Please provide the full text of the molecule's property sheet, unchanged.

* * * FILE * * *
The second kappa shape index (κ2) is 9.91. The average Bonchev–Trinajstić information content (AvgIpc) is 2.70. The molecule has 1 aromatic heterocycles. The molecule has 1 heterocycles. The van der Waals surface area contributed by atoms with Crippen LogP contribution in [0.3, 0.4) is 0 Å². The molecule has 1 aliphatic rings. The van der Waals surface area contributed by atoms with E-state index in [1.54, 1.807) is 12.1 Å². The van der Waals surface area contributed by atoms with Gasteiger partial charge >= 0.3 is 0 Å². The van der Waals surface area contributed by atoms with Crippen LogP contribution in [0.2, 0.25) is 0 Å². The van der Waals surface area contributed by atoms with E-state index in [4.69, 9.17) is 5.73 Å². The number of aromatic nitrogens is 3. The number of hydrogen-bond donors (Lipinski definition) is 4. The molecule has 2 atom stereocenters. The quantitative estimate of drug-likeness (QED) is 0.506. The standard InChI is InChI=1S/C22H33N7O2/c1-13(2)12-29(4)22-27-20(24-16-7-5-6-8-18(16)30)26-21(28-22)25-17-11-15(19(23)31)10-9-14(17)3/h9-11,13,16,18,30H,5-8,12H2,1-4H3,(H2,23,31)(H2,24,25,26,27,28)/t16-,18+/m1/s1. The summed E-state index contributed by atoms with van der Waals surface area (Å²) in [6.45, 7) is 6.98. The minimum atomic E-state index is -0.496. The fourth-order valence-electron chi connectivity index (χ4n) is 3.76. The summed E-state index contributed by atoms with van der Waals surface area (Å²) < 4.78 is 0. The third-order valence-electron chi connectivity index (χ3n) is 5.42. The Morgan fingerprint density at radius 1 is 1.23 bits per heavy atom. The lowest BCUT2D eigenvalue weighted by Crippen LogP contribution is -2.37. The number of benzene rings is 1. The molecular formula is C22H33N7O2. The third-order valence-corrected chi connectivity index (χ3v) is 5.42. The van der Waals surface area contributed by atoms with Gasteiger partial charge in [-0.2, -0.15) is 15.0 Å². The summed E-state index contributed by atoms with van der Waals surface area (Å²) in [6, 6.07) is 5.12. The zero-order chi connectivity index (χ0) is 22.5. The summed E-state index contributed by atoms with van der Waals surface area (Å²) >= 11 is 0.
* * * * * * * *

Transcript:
The second kappa shape index (κ2) is 9.91. The average Bonchev–Trinajstić information content (AvgIpc) is 2.70. The molecule has 1 aromatic heterocycles. The molecule has 1 heterocycles. The van der Waals surface area contributed by atoms with Crippen LogP contribution in [0.3, 0.4) is 0 Å². The molecule has 1 aliphatic rings. The van der Waals surface area contributed by atoms with E-state index in [1.54, 1.807) is 12.1 Å². The van der Waals surface area contributed by atoms with Gasteiger partial charge >= 0.3 is 0 Å². The van der Waals surface area contributed by atoms with Crippen LogP contribution in [0.2, 0.25) is 0 Å². The van der Waals surface area contributed by atoms with E-state index in [4.69, 9.17) is 5.73 Å². The number of aromatic nitrogens is 3. The number of hydrogen-bond donors (Lipinski definition) is 4. The molecule has 2 atom stereocenters. The quantitative estimate of drug-likeness (QED) is 0.506. The standard InChI is InChI=1S/C22H33N7O2/c1-13(2)12-29(4)22-27-20(24-16-7-5-6-8-18(16)30)26-21(28-22)25-17-11-15(19(23)31)10-9-14(17)3/h9-11,13,16,18,30H,5-8,12H2,1-4H3,(H2,23,31)(H2,24,25,26,27,28)/t16-,18+/m1/s1. The summed E-state index contributed by atoms with van der Waals surface area (Å²) in [6.45, 7) is 6.98. The minimum atomic E-state index is -0.496. The fourth-order valence-electron chi connectivity index (χ4n) is 3.76. The summed E-state index contributed by atoms with van der Waals surface area (Å²) < 4.78 is 0. The third-order valence-electron chi connectivity index (χ3n) is 5.42. The Morgan fingerprint density at radius 1 is 1.23 bits per heavy atom. The lowest BCUT2D eigenvalue weighted by Crippen LogP contribution is -2.37. The number of benzene rings is 1. The molecular formula is C22H33N7O2. The third-order valence-corrected chi connectivity index (χ3v) is 5.42. The van der Waals surface area contributed by atoms with Gasteiger partial charge in [-0.2, -0.15) is 15.0 Å². The summed E-state index contributed by atoms with van der Waals surface area (Å²) in [6, 6.07) is 5.12. The zero-order chi connectivity index (χ0) is 22.5. The summed E-state index contributed by atoms with van der Waals surface area (Å²) >= 11 is 0.